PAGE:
Favorite

Obamacare works 

If you read only the headlines you would think that Obamacare is on its last leg, a national train wreck even in Arkansas, where Republicans and Democrats preserved its biggest feature, assured medical care for the working poor.

A few insurance companies aren't making enough, or any, money off the policies sold on some Obamacare exchanges, because too many sick people and too few healthy people are buying policies. They are pulling out, leaving less competition in many places.

The latest news about the astonishing success of Arkansas's novel twist on Obamacare's Medicaid for the poor — once known as the private option — translated into bad news, because, its critics say, so many Arkansans have signed up for subsidized insurance that it will bankrupt the treasury when the state starts paying a share.

Because the program seems unsalvageable, maybe prayers for the death of Obamacare will be answered after all come January, when a new president and Congress take over.

Alas, it won't happen, even under the unlikeliest circumstance: President Donald Trump and sizable Republican majorities in both houses. They would nominally repeal the law and replace insurance for 17 million Americans with — what? Like Bernie Sanders, Trump promised guaranteed insurance for everyone, adding 27 million more people to the 17 million insured by Obamacare.

But changes are coming, principally in nomenclature if the Republicans prevail. If Hillary Clinton and Democrats win, there will be changes to expand coverage and stimulate competition, perhaps by allowing the federal government to offer policies and other features that were in the House of Representatives bill that would have passed in 2010 had a death in the Senate not forced Congress to take the Senate bill.

Let's look at the state and national developments separately.

Arkansas's private option — letting the poor get commercial insurance on the Obamacare exchange instead of direct government medical aid — was a Republican idea, but by 2015, when Gov. Hutchinson took office, it had been branded as socialism like Obamacare itself. So he tinkered to make it a little harder and costlier for the very poor to get coverage and renamed it Arkansas Works. The Obama administration will soon give him a waiver to do several of those things, but it demands that if the state is going to run the exchange, as Hutchinson is asking, it must use some federal money to help people navigate the daunting signup process, which the legislature in 2013 prohibited.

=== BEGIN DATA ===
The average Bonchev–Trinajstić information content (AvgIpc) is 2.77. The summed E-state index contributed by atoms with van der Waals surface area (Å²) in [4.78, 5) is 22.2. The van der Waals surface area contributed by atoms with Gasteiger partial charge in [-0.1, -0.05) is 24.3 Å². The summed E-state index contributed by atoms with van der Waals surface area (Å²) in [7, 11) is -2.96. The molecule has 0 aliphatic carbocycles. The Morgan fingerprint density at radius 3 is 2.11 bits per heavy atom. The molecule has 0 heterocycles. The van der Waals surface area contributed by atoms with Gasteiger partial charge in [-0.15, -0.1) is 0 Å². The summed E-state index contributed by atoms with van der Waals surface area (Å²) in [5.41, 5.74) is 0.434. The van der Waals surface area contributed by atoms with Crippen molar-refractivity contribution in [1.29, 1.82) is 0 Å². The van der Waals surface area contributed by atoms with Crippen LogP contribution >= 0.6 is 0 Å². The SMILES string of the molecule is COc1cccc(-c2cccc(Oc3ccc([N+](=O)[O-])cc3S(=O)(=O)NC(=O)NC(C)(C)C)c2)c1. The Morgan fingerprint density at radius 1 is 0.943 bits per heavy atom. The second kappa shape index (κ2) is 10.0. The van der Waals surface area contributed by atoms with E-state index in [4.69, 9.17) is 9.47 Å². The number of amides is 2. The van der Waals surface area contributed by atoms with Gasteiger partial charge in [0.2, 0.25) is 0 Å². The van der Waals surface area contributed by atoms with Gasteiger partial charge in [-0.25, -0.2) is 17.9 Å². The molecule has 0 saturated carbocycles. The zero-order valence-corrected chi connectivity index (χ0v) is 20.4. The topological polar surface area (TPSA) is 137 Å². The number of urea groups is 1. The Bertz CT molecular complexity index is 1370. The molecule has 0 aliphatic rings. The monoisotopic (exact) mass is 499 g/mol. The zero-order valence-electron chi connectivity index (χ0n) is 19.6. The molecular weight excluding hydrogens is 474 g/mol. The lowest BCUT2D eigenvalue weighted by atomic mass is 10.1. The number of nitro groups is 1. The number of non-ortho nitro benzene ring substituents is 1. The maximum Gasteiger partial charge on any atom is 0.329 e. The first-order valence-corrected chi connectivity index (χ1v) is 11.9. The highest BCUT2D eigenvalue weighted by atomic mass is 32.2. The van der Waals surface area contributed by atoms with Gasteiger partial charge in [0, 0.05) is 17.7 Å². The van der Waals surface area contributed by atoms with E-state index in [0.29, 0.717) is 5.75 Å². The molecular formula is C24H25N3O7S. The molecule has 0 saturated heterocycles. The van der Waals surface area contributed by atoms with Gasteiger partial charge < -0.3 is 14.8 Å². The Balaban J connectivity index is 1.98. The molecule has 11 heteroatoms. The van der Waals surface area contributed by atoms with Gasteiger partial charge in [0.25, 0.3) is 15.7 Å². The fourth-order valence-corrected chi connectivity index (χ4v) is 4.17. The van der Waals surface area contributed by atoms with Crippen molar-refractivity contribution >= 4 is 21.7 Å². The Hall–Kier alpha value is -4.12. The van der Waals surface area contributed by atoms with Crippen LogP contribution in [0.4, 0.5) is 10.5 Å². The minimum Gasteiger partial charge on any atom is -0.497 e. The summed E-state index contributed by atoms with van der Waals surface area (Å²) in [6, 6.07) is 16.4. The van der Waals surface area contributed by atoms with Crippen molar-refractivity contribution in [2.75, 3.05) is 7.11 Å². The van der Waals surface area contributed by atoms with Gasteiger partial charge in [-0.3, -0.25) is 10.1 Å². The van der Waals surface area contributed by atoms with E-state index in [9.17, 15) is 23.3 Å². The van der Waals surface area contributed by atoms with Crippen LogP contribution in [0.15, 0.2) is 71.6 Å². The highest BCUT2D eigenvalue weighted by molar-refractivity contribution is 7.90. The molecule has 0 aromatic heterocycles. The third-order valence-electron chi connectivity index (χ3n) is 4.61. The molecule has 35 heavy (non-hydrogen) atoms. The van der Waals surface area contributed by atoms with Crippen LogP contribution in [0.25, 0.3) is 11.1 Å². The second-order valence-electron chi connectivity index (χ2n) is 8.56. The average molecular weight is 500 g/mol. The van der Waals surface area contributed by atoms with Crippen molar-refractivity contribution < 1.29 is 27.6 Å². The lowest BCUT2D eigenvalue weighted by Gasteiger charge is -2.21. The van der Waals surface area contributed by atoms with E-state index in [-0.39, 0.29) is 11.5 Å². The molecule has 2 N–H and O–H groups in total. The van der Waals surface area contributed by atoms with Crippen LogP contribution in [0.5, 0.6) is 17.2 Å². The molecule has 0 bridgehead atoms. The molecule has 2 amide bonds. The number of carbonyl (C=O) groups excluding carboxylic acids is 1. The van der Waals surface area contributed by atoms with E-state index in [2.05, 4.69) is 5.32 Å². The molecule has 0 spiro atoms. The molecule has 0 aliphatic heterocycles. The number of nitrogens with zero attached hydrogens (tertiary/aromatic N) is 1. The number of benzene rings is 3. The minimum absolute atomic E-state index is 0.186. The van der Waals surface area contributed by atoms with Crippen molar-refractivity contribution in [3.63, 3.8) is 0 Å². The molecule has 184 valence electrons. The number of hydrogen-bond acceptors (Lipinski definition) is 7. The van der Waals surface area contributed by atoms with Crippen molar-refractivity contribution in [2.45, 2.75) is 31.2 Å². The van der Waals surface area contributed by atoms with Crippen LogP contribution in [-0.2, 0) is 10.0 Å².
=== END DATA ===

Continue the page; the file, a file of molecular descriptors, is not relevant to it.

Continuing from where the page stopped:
Last week, a few Republican legislators complained that the huge success of the Medicaid expansion — more than 325,000 Arkansans whose earnings are below or barely above the poverty line are covered — would break the treasury after the state starts paying part of the premiums. Instead of helping more people get medical care, one leading Republican legislator said, Arkansas should find ways to get them off the rolls and eliminate some of their coverage. Even the governor feared rising costs.

What no one dared explain was that, as far as the state treasury and Arkansas taxpayers are concerned, the wider coverage the better. After the state starts paying 10 percent of Medicaid in 2020, the treasury will be fatter and Arkansas taxpayers far better off than if the program had never started. The legislature's business consultants told it so.

Nationally, the insurance industry was prophetic when it warned Congress in 2010 that the law's subsidies and tax penalties for people who insist on not being insured were not big enough to guarantee a healthy market. It predicted that younger healthy people would wait until they got sick before buying the policies. The administration helped some by making it harder for people to buy insurance midyear when they got sick.

The big problem was that Congress had to take the Senate bill rather than the House bill, which had higher subsidies for the poor, direct premium subsidies rather than complex tax credits, and provision for a public option to compete with commercial companies.

But those can be remedied next year, by adjusting subsidies, raising the ceiling for government aid above 400 percent of poverty, fixing the tax penalties and allowing a government option on the exchanges.

Meantime, the problems obscure Obamacare's benefits — a shrunken federal deficit, medical protection for 17 million more people and vastly improved health, especially in the 31 states that expanded Medicaid to all the working poor. A check on current disability rolls shows that the decline in disability enrollments since the law was passed continues, nationally and in Arkansas — way down even from the prosperity peak of the George Bush presidency in 2006.